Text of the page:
RNA Deep Sequencing and Metabolomic Profiling of Microgravity-Induced Regulation of the Host-Pathogen Interaction: An Integrated Systems Approach RNA Deep Sequencing and Metabolomic Profiling of Microgravity-Induced Regulation of the Host-Pathogen Interaction: An Integrated Systems Approach SCIENTIFIC/TECHNICAL PROJECT DESCRIPTION RNA Deep Sequencing and Metabolomic Profiling of Microgravity-Induced Regulation of the Host-Pathogen Interaction: An Integrated Systems Approach A major challenge in mitigating infectious disease risks during spaceflight is to understand, model and integrate the combined action of cellular, molecular and biochemical networks in the host that potentiate transition to disease in response to infection by pathogens cultured in microgravity. We propose to exploit advances in high throughput metabolomics, transcriptomics (RNA-Seq) and integrative data modeling of these systems, in combination with organotypic 3-D tissue models as human surrogates of the infection process, to provide a systems-level understanding of interconnections between this information at the host-pathogen interface, which holds tremendous potential to unveil previously unreported host responses to infection. Specifically, this project will be the first to integrate the biochemical (metabolomic) and biological (transcriptomic) responses of the host to infection with a microgravity analogue-cultured pathogen. To facilitate a practical integration of these systems, the combined analysis proposed in this study will focus on the metabolomic subset associated with host oxidative stress, redox and inflammatory responses. These factors are of key importance in the infection process and may contribute to reported abnormalities and dysfunction in the crews immune system during flight [1-7]. By exploring interconnections between these systems over different kinetic timepoints, this systematic approach will provide an unparalleled level of sensitivity and resolution of the dynamics of the host response to a microgravity-analogue cultured pathogen, which may lead to identification of novel infection mechanisms and strategies for control. This is a critical issue to address, as spaceflight negatively impacts crew immune function and alters microbial virulence, gene expression and antimicrobial resistance, strongly suggesting an increased risk for in-flight infectious disease [2, 8-25]. The rational for the proposed study is strongly supported by previous studies by the PI team, and others, indicating that spaceflight-analogue culture using the Rotating Wall Vessel (RWV) and/or true spaceflight culture alter expression of key genes and proteins in both prokaryotic and eukaryotic cells that are important for the infectious disease process, including those mediating cellular redox, oxidative stress, and inflammatory responses [2, 8-10, 26-31, 62, 117] We were first to report that spaceflight and RWV culture of the foodborne pathogen Salmonella enterica serovar Typhimurium (S. Typhimurium) globally alters its virulence, stress response, transcriptomic and proteomic profiles [9, 10, 15], including oxidative stress and redox responses. We, and others, further showed that when cultured in spaceflight and/or the RWV, human intestinal epithelial cells and macrophages, which are key cell types targeted by Salmonella during enteric infection, also exhibit alterations in oxidative/redox functions and cytokine production [2, 16-18, 27, 29, 33, 117]. We also use the RWV for engineering three-dimensional (3-D) organotypic models of human intestinal epithelium that closely mimic the differentiated structure-function of the parental tissue and which respond to infection with S. Typhimurium in key ways that mimic in vivo responses, including production of inflammatory cytokines/chemokines [29, 32, 33]. This includes our immunocompetent 3-D intestinal co-culture models that contain both epithelial cells and functional phagocytic macrophages. Hypothesis: We hypothesize that an integrated multi-systems analysis of transcriptomic and metabolomic profiles of 3-D immunocompetent intestinal models in response to infection with S. Typhimurium cultured under either spaceflight-analogue or control conditions will unveil 1 - Nickerson previously unreported relationships between redox responses, oxidative stress, inflammation and infection that either approach alone would not be able to achieve. Herein, we propose to apply our 3-D intestinal co-culture models as human surrogates to characterize their transcriptomic, metabolomic and inflammatory responses to infection with RWV and control-cultured S. Typhimurium. As for our previous studies, we will use the NASAdesigned RWV as our microgravity analogue culture system in which cells experience low fluid shear culture conditions similar to those encountered during spaceflight, which our lab has designated as low shear modeled microgravity (LSMMG) . While the response of either intestinal epithelial or macrophage cells to Salmonella infection in vitro is among the best studied host-pathogen interactions and has yielded critical insight into pathogenic mechanisms, all previous studies have been performed using conventional culture of the pathogen (i.e. not under LSMMG conditions), with most of these studies having used in vitro models composed of single cell types of either intestinal epithelial cells or macrophages cultured as flat monolayers (which do not reflect the multicellular complexity and 3-D architecture of the parental tissue) [119-120]. These previous studies have yielded important, but still limited views of in vivo mechanisms determining infection outcome in humans that could be improved using next generation, high throughput, extremely sensitive technologies. Specifically, we propose to: AIM 1: Define high-resolution transcriptomic profiles (using RNA-Seq) of an immunocompetent 3-D intestinal co-culture model when infected by S. Typhimurium cultured in LSMMG as compared to control conditions. This data will be integrated in the context of metabolomic signatures (Aim 2) to unveil coordinated behavior between these networks, especially as they relate to redox potential, oxidative stress and inflammatory responses over different kinetic timepoints before and after infection. We anticipate that the implicated and interlinked biological networks elicited by the host in response to infection with LSMMG cultured Salmonella will reveal unique genomic signatures and metabolic changes that are reflective of alterations in oxidative, redox and inflammatory profiles. AIM 2: Define metabolomic signatures (using mass spectrometry) of an immunocompetent 3-D intestinal co-culture model when infected by S. Typhimurium cultured in LSMMG as compared to control conditions. We will focus on host metabolomic profiling of products associated with alterations in oxidative stress, redox, and inflammatory responses to show the power of the proposed interface between the biochemical (metabolomics) data generated in this Aim with the RNA-Seq data (Aim 1) and the cytokine data (Aim 3). We will profile the same kinetic timepoints before and after infection as Aim 1. AIM 3: Define inflammatory responses (using bead array detection of secreted inflammatory cytokines via flow cytometry) of an immunocompetent 3-D intestinal coculture model when infected by S. Typhimurium cultured in LSMMG as compared to control conditions. Our previous animal infection studies suggested that LSMMG culture of S. Typhimurium may decrease the expression of surface components that are recognized by the host immune system. Thus, we will profile expression of inflammatory cytokines in 3-D models following infection with LSMMG (as compared to control) -grown Salmonella at the same kinetic timepoints before and after infection as Aim 1, using a panel of cytokines known to be elicited in vivo in response to Salmonella infection. Since inflammatory processes are 2 - Nickerson accompanied by increased oxidative stress, which can impair the epithelial barrier, we will profile tight junction integrity as phenotypic validation of cytokine responses. Augmentation and Cost Extension to: Investigation of host-pathogen interactions, conserved cellular responses, and countermeasure efficacy during spaceflight using the human surrogate model Caenorhabditis elegans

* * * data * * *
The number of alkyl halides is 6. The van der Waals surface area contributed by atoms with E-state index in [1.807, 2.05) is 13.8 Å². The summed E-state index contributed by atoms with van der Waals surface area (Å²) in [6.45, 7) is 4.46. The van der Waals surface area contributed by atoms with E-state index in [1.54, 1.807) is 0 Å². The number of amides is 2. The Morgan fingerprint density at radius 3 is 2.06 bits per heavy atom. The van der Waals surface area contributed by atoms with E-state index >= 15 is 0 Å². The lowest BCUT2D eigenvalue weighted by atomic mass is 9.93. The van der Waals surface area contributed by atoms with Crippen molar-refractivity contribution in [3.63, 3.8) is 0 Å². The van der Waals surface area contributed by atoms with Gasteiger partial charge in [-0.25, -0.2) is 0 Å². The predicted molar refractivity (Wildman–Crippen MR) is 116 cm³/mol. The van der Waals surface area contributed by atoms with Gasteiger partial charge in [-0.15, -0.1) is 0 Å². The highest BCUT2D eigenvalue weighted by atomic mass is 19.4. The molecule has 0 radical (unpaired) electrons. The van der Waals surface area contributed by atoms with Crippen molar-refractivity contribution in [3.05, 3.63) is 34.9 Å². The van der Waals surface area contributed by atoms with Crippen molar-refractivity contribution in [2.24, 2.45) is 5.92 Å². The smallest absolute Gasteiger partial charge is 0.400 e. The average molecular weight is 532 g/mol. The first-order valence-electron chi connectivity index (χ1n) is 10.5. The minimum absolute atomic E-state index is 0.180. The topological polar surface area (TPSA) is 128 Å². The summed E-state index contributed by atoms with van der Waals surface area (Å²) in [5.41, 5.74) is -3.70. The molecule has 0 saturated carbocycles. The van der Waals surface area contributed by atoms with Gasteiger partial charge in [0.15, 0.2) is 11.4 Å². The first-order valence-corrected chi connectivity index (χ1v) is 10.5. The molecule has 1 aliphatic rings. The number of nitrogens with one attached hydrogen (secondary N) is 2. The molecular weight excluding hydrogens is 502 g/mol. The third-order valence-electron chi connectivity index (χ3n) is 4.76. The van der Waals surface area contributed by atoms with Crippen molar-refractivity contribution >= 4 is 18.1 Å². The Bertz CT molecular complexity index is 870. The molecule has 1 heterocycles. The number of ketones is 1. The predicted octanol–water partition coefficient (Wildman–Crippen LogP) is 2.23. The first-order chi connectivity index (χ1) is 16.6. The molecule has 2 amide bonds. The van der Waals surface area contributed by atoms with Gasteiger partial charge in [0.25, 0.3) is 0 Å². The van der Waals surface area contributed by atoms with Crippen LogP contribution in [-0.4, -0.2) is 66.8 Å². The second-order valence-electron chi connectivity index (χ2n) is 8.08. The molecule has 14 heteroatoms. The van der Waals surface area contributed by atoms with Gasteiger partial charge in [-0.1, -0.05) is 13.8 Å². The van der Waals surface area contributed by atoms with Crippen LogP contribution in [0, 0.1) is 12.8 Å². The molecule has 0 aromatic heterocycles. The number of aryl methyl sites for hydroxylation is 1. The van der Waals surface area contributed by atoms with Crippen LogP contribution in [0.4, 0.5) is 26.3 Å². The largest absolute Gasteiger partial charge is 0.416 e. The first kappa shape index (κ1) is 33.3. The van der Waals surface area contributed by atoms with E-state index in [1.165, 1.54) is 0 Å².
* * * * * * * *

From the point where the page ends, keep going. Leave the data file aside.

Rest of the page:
|Effective start/end date||7/1/13 → 9/30/17|
- NASA: Ames Research Center: $701,433.00